On Retreat

Most of the US bishops are finishing up their retreat today. I’ve had them in mind and prayer. I’ve also had in mind a discussion I once had with their defenders. My comment involved something like a question: why do bishops meet in hotels? Isn’t there some retreat house somewhere? Simple meals. Privacy. Focus. Less ritzy. Too many bishops, my friend said: only hotels can handle their number.

I confess I’ve attended church workshops in hotels. I’ve even been on committees for them. Hotels are nice. Sometimes committee people even get some nice perks like swimming pools. I’ve also been to conferences on college campuses and even retreat houses. I prefer these.

Mundelein houses two-hundred seminarians. Maybe if they went two beds to a room for auxiliaries, who knows? Maybe USCCB meetings would work for early January and mid-summer. Maybe regional bishops at a smaller place.

To be honest, I have far less interest in this stuff today than I did thirty years ago. Last century, I was a lot more idealistic. I probably thought I had positive suggestions for people other than myself. Bishops in hotels with high attendance versus retreats in seminaries with slightly lower percentages: that kind of thing doesn’t look too good for the Catholic 1%.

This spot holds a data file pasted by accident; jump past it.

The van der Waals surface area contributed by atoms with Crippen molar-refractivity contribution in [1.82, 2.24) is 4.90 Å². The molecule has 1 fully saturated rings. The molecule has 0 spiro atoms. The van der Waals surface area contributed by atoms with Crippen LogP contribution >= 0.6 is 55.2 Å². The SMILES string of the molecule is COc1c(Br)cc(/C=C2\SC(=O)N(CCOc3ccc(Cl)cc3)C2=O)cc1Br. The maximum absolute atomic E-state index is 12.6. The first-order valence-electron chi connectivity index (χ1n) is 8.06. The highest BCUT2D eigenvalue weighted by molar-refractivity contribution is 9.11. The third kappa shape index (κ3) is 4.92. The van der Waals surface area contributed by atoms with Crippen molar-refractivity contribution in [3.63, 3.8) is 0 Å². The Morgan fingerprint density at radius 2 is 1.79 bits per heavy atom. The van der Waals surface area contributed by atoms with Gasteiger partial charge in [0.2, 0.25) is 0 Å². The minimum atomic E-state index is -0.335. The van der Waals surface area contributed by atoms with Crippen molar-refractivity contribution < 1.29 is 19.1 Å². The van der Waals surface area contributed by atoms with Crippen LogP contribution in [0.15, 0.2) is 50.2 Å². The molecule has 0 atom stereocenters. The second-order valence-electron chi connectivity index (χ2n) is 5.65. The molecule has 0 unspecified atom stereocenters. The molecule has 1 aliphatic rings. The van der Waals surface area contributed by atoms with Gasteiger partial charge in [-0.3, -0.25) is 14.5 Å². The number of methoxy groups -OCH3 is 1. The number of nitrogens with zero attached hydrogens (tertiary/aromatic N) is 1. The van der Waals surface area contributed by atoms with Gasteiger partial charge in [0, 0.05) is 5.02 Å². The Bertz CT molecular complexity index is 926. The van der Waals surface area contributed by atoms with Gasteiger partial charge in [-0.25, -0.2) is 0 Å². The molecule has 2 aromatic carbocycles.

No more suggestions. Just saying.

About catholicsensibility

Todd lives in the Pacific Northwest, serving a Catholic parish as a lay minister.
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1 Response to On Retreat

  1. Devin Rice says:

    Whether at a hotel or seminary, someone has to pay for them. And honestly what is the functional difference between a hotel room and a seminary room? I have seen one seminary it was very nice. I did a search of the Mundelein website. Listed on the services and amenities page for hosting conferences, each guest is offered a “spacious room with a private bath”, “access to indoor swimming pool and gymnasium”, “reception/cocktail party capability” among others. I am sure the seminary grounds and building are sights to behold as well and could be considered “ritzy”. I don’t be grudge the bishops for meeting in either space. Per the USCCB website, there are 456 active and retired bishops to host.

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